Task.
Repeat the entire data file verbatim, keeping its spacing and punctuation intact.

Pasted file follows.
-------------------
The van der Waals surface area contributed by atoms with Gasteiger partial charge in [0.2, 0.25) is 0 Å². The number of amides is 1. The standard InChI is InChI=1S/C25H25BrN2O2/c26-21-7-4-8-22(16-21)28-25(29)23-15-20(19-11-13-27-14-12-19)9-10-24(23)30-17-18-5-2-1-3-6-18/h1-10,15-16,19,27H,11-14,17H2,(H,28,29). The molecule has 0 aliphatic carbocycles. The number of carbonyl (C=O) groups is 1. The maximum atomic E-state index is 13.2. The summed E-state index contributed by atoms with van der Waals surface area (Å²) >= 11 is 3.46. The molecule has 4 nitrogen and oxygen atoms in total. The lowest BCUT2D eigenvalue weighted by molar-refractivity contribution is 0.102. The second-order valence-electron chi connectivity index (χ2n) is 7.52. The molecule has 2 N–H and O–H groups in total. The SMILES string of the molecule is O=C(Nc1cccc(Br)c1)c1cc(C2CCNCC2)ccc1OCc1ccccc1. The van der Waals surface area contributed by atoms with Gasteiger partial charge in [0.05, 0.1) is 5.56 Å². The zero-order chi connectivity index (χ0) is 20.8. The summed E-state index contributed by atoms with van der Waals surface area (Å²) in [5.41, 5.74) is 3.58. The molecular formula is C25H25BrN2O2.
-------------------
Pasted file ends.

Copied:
The van der Waals surface area contributed by atoms with Gasteiger partial charge in [0.2, 0.25) is 0 Å². The number of amides is 1. The standard InChI is InChI=1S/C25H25BrN2O2/c26-21-7-4-8-22(16-21)28-25(29)23-15-20(19-11-13-27-14-12-19)9-10-24(23)30-17-18-5-2-1-3-6-18/h1-10,15-16,19,27H,11-14,17H2,(H,28,29). The molecule has 0 aliphatic carbocycles. The number of carbonyl (C=O) groups is 1. The maximum atomic E-state index is 13.2. The summed E-state index contributed by atoms with van der Waals surface area (Å²) >= 11 is 3.46. The molecule has 4 nitrogen and oxygen atoms in total. The lowest BCUT2D eigenvalue weighted by molar-refractivity contribution is 0.102. The second-order valence-electron chi connectivity index (χ2n) is 7.52. The molecule has 2 N–H and O–H groups in total. The SMILES string of the molecule is O=C(Nc1cccc(Br)c1)c1cc(C2CCNCC2)ccc1OCc1ccccc1. The van der Waals surface area contributed by atoms with Gasteiger partial charge in [0.05, 0.1) is 5.56 Å². The zero-order chi connectivity index (χ0) is 20.8. The summed E-state index contributed by atoms with van der Waals surface area (Å²) in [5.41, 5.74) is 3.58. The molecular formula is C25H25BrN2O2.